Jonathan Winters brought color to TV and humor to the world

Winters finds the big WWith the passing Thursday and public announcement yesterday of classic movie and TV comedian Jonathan Winters, we thought we’d post a few clips of some our favorite bits of his unique humor. In countless interviews Robin Williams counted Winters as his comedic inspiration, both men at the top of the world of improvisation.  Born in Dayton, Ohio in 1925, Winters went on to serve in the Marines in World War II.  His first TV appearance was on Chance of a Lifetime in 1954, and his 15-minute variety show The Jonathan Winters Show on October 23, 1956, sponsored by Tums for RCA on the NBC network included the first color video ever to appear on television.  That’s right, it was Jonathan Winters who brought color to the TV-viewing world. 


Every generation who watched TV encountered Winters in some way.  He led the second generation of modern American comedic actors, following The Marx Brothers and Laurel and Hardy.  He was known by some as the Hefty garbage man and by others for his recurring bit as Maude Frickert.  Like many comedians in his and later generations, he released many comedy albums on LPs.  In 1961 Winters first entered the world of sci-fi TV in The Twilight Zone episode “A Game of Pool” with Jack Klugman.  He appeared in more than 50 movies and guest starred and starred on many TV shows in his 60 years as an actor, including repeated appearances in every major variety and talk show over the years. 

Grandpa_Smurf voiced by Winters

His key role as a dopey but loveable truck driver stuck riding a little girl’s bicycle and the finder of the big “dubya” in It’s a Mad, Mad, Mad, Mad, Mad World may be his most memorable role.  He was a guest star in The Muppet Show in 1980, a perfect venue for Winters’ zany talent.  In the last season of Mork & Mindy, Winters joined Robin Williams’ cast as Mork’s son Mearth.  he was a regular on Hee-Haw in the 1980s and voiced the role of Grandpa Smurf in the animated TV series The Smurfs from 1986-1990.  In 1994 he played Lamont Cranston’s tough guy uncle opposite Adam Baldwin in the retro-superhero flick The Shadow.  In 1999, Winters received the coveted Kennedy Center Mark Twain Prize for American Humor.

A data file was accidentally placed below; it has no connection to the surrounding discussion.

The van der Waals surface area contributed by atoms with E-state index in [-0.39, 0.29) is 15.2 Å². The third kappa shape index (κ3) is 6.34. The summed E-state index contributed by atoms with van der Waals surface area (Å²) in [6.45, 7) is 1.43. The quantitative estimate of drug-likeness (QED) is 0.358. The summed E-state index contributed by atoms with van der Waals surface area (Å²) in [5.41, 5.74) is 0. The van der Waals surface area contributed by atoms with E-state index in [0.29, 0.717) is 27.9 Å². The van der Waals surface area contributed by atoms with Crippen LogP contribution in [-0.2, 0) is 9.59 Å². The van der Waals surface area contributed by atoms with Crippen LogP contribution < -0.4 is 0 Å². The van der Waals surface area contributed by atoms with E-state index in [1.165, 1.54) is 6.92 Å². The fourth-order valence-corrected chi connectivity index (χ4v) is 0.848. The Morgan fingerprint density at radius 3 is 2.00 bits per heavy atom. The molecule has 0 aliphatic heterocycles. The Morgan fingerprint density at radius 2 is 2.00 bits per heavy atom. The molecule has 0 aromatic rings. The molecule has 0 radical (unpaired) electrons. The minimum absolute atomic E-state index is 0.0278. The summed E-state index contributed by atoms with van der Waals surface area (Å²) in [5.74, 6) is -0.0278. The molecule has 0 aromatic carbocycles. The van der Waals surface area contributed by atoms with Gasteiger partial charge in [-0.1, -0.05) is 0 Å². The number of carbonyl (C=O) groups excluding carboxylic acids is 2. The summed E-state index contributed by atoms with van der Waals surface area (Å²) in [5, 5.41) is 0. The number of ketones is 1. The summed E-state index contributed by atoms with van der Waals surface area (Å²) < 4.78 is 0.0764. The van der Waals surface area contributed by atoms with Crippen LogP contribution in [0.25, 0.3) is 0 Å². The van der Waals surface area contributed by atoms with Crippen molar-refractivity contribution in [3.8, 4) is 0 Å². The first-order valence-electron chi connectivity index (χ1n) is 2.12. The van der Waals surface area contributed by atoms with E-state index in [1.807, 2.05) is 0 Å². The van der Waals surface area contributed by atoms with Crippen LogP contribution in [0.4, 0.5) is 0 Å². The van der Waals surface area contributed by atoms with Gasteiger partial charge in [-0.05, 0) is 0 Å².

Winters Klugman in Twilight Zone

His last role was to co-star in Big Finish, a film in pre-production scheduled for release in late 2014.  It was to follow the residents of a show business retirement facility, and also star Tim Conway, Garrett Morris, Jerry Lewis and Bob Newhart.  It’s not known whether Winters filmed his part of the movie.

Here are some key scenes from Jonathan Winters in It’s a Mad, Mad, Mad, Mad, Mad World taking on his nemesis played by Phil Silvers:

And here are excerpts from Winters on The Muppet Show:

Finally, Winters as Mork’s son Mearth in Mork & Mindy:

C.J. Bunce

One comment

  1. To sum up the all-encompassing comedic contributions of Mr. Winters in one brief article is simply an impossibility (though C.J. does an admirable job!). For any Borg fans not familiar with Jonathan’s amazing body of work, SEEING the great man in action is about the only way one can truly appreciate his rapid-fire genius.

    Netflix, and the like are sure to have many of Mr. Winters’ more well-known works, while YouTube (as evidenced above) has numerous vids of him working his magic in the very skits that made him a legend.

    But, if you are one of the uninitiated, don’t just settle for some pixelated 240p clip when there’s a pristinely restored Blu-Ray of It’s a Mad, Mad, Mad, Mad World out there for like $15.00. Simply on a laughs-per-mile basis, it’ll be the best 15 bucks you’ve ever invested. Originally shot in glorious 65mm, and featuring what to this day remains the most staggering assemblage of comedic talent in the history of moviekind, it’s the one title that no fan of filmic funny business should be without.

    Needless to say, the unforgettable scene of Jonathan Winters going postal in a… Never mind, just get your hands on the disc and see for yourself. It’s physical comedy pushed to the point of utter insanity… the results of which are jaw-dropping. You’ll know the scene when you see it!

    And, probably, like the rest of us already-initiated, you’ll find yourself a fan of the Mad Man.


    Rest in Peace, Jonathan Harshman Winters… if there’s a Heaven, it just got a lot funnier up there.

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